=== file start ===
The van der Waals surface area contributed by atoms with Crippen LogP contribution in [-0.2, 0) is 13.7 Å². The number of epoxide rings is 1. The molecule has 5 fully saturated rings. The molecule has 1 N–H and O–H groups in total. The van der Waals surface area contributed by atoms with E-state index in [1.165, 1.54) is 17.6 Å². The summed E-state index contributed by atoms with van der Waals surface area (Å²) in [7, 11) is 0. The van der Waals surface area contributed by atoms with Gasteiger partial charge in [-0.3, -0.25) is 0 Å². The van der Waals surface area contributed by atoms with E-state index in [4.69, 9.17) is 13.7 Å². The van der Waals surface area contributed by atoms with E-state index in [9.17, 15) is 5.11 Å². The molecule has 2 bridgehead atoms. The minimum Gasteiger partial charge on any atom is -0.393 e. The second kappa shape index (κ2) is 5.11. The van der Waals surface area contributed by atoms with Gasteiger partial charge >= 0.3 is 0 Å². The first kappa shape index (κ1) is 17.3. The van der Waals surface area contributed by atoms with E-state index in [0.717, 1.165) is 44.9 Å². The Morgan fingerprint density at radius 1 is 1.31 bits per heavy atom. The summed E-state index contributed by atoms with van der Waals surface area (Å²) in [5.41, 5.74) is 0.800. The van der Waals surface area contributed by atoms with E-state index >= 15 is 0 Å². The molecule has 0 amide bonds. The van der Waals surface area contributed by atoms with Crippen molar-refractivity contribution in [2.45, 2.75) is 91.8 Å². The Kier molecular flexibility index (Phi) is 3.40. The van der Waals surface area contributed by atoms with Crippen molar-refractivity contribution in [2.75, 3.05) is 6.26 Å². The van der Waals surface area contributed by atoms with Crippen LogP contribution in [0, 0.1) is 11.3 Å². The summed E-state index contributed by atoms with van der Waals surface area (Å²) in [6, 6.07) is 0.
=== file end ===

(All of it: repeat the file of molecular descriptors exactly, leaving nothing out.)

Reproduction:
The van der Waals surface area contributed by atoms with Crippen LogP contribution in [-0.2, 0) is 13.7 Å². The number of epoxide rings is 1. The molecule has 5 fully saturated rings. The molecule has 1 N–H and O–H groups in total. The van der Waals surface area contributed by atoms with E-state index in [1.165, 1.54) is 17.6 Å². The summed E-state index contributed by atoms with van der Waals surface area (Å²) in [7, 11) is 0. The van der Waals surface area contributed by atoms with Gasteiger partial charge in [-0.3, -0.25) is 0 Å². The van der Waals surface area contributed by atoms with E-state index in [4.69, 9.17) is 13.7 Å². The van der Waals surface area contributed by atoms with E-state index in [9.17, 15) is 5.11 Å². The molecule has 2 bridgehead atoms. The minimum Gasteiger partial charge on any atom is -0.393 e. The second kappa shape index (κ2) is 5.11. The van der Waals surface area contributed by atoms with Gasteiger partial charge >= 0.3 is 0 Å². The first kappa shape index (κ1) is 17.3. The van der Waals surface area contributed by atoms with E-state index in [0.717, 1.165) is 44.9 Å². The Morgan fingerprint density at radius 1 is 1.31 bits per heavy atom. The summed E-state index contributed by atoms with van der Waals surface area (Å²) in [5.41, 5.74) is 0.800. The van der Waals surface area contributed by atoms with E-state index >= 15 is 0 Å². The molecule has 0 amide bonds. The van der Waals surface area contributed by atoms with Crippen molar-refractivity contribution in [2.45, 2.75) is 91.8 Å². The Kier molecular flexibility index (Phi) is 3.40. The van der Waals surface area contributed by atoms with Crippen molar-refractivity contribution in [2.75, 3.05) is 6.26 Å². The van der Waals surface area contributed by atoms with Crippen LogP contribution in [0, 0.1) is 11.3 Å². The summed E-state index contributed by atoms with van der Waals surface area (Å²) in [6, 6.07) is 0.